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Tripura a success story for police: Former top cop
Published on 24 Sep. 2009 11:51 PM IST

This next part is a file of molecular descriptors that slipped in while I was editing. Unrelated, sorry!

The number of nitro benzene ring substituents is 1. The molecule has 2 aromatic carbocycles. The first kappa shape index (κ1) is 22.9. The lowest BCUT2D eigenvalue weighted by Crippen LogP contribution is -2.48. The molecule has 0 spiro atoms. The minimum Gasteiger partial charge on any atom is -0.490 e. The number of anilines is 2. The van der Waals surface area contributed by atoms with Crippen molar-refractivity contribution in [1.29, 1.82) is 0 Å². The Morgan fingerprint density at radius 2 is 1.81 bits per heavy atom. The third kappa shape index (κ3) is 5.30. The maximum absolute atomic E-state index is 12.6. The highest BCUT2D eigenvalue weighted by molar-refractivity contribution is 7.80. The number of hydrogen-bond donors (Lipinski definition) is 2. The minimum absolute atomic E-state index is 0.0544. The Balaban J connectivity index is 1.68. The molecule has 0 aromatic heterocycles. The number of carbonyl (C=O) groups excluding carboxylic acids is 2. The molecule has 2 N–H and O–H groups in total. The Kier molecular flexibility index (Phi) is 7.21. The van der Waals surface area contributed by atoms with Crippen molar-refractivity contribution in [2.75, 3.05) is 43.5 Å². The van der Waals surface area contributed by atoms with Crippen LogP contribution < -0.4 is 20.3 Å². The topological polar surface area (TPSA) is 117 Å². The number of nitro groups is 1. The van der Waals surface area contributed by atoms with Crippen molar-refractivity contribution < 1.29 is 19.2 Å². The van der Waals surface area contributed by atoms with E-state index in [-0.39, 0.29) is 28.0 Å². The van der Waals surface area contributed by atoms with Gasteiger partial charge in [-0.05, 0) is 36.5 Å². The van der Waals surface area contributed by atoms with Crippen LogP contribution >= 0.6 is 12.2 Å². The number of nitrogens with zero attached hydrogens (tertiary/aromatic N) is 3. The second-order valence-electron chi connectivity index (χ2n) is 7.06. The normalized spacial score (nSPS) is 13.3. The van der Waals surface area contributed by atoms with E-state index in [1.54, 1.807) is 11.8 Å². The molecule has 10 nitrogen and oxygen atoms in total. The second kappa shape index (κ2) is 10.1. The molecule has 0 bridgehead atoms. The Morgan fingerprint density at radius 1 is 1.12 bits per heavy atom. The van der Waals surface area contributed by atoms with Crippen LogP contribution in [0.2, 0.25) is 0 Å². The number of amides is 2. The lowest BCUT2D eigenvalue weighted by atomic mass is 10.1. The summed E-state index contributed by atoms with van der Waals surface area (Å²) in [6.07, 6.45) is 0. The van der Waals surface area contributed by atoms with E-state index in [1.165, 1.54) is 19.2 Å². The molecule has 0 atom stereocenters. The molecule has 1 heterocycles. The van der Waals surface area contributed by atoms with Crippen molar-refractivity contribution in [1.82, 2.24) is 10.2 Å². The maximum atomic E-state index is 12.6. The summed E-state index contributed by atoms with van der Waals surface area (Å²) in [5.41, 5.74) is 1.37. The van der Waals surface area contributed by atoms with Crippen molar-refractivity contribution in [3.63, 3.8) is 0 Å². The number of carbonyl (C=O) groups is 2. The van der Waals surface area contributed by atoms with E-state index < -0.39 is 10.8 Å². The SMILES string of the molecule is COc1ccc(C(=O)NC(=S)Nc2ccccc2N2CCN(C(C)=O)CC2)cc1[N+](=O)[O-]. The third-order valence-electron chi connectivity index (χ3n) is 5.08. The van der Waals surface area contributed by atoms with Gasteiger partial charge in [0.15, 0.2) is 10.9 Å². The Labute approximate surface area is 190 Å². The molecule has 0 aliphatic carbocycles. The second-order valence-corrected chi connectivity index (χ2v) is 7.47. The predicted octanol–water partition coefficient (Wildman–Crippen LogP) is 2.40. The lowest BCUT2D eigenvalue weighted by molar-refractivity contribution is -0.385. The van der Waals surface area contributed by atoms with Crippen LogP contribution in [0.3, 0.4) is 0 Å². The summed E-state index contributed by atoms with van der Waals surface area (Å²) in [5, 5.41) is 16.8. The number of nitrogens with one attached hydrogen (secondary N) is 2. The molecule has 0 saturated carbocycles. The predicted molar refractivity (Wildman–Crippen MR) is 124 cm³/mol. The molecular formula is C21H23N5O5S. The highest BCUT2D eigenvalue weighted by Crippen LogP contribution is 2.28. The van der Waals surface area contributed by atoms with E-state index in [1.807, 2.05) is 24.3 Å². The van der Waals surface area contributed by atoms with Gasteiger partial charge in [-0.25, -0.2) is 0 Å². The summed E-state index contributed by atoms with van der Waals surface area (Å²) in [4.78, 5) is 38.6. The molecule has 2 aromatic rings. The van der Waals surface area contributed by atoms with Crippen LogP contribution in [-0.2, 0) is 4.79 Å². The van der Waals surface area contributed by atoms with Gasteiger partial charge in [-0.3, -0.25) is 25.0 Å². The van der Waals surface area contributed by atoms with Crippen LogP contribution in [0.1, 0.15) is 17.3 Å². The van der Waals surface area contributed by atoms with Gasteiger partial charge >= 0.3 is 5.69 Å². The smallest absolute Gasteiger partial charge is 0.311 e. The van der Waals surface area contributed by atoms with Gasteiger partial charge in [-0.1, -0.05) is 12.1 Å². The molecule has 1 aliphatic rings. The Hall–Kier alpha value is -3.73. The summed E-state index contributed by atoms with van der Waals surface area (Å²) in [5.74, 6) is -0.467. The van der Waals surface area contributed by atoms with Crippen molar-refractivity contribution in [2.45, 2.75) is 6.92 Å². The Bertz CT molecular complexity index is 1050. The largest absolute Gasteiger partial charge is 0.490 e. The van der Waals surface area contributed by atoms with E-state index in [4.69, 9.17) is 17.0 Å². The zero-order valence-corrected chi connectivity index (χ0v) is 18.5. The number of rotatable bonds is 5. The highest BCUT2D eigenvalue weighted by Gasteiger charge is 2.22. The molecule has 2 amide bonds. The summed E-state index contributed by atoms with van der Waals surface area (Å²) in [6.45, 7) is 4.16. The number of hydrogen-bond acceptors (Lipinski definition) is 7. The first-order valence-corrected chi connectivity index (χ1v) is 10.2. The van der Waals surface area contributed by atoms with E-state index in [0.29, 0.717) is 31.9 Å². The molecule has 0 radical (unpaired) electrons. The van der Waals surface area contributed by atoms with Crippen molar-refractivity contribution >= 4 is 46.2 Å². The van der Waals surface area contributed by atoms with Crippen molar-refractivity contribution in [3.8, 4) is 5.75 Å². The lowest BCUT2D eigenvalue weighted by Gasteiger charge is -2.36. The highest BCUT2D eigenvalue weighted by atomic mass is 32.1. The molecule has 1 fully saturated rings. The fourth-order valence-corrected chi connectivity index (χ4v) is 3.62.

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Tripura is one of India's three success stories as far as curbing militancy is concerned, feels B.L. Vohra, the former director-general of police often credited with bringing peace back to the northeastern state. The state, which was once known as the "abduction capital of the northeast", is peaceful and prosperous now, Vohra said in the capital. "When I took over as the director-general of Tripura police in 2000, insurgency was at its peak," Vohra told IANS at the launch of a book, "The Eyewitness: Tales from Tripura's Ethnic Conflict" by Manas Paul, here Wednesday. "Everyday there would be at least two to three kidnappings for extortion and an equal number of raids. It was a watershed year in the history of insurgency in Tripura. People stayed at home fearing militant attacks. I decided to change the counter-insurgency strategy. Tripura is almost peaceful now, barring stray incidents," he said. Besides Tripura, Vohra cited Punjab and to an extent Andhra Pradesh as the states that had succeeded in curbing insurgency. "When I took over, I realised that police were helpless and demotivated. They were a rag tag force which did not have the wherewithal - motivation, training and support - to fight insurgency. "I felt that three things had to be done. One, to build up the force and two, give them all the weapons they wanted; and move them out of the urban police outposts - which they were reluctant to leave for fear of ambushes - to the forests, the hub of militancy," said Vohra, an Indian Police Service officer of the 1967 batch. Vohra said he took the battle to the insurgents' turf and "launched offensives even before the militants could attack". "The Central Reserve Police Force helped us. Sometimes I would trek 40 km inside the jungles in areas under the control of terrorists to motivate the force," Vohra said. "I set up police camps in the remote interior villages with the support of Chief Minister Manik Sarkar and the chief secretary of the state. There was a disconnect - the police patrolled the roads and the militants ruled the jungles. I had to set up contacts to take on the insurgents in their own lair," he said. The police brass decided to cut off militants' "recruitment and intelligence pool". "Under the 1861 Police Act, which allowed recruitment of special police officers from among the civilians, I recruited local unemployed village youths who were turning to militancy as special officers for Rs.1,500 a month. Initially, I recruited 50 boys who knew the militants' whereabouts and could gather intelligence. I set them up in jungle police outposts and trained them. The political leadership was initially reluctant, but they eventually agreed. The strategy paid off," Vohra said. It served four purposes. "The move cut down the militants' supply of new recruits and intelligence, gave the boys an income, allowed them to tend to their land and gave us the manpower and intelligence," Vohra said. The police officer, who has just returned from a visit to Tripura, said the number of special police officers in the village outposts has now swelled to 4,000 and they are paid Rs.3,000 a month. "The outreach strategy was the final blow to militancy in Tripura," he said. Describing the criminalisation of the militants' ranks in the state, Manas Paul said "kidnappings and extortions had almost become an industry". "The militants would demand anything between Rs.500 and Rs.100,000 and above from the victims' family in the late 1990s because development activity had stopped in the tribal areas and schools had closed down. The youth had to survive," Paul said. "Full scale militancy started in Tripura in 1993 though the Tripura National Volunteers, the first armed squad, was set up in the late 1970s. But now, more two decades later, the states' two major militant outfits, the ATTF (All Tripura Tiger's Force) and the TNLF (Tripura National Liberation Front) are active outside the state - in Bangladesh," Paul said. The book, "The Eyewitness..." published by Lancer simultaneously in India and the US, traces the growth of ethnic militancy in Tripura in the perspective of its changing politics. It also describes the decline of tribal militancy caused by relentless police onslaught over the last nine years, large scale desertions, factional feuds and corruption in the ranks.

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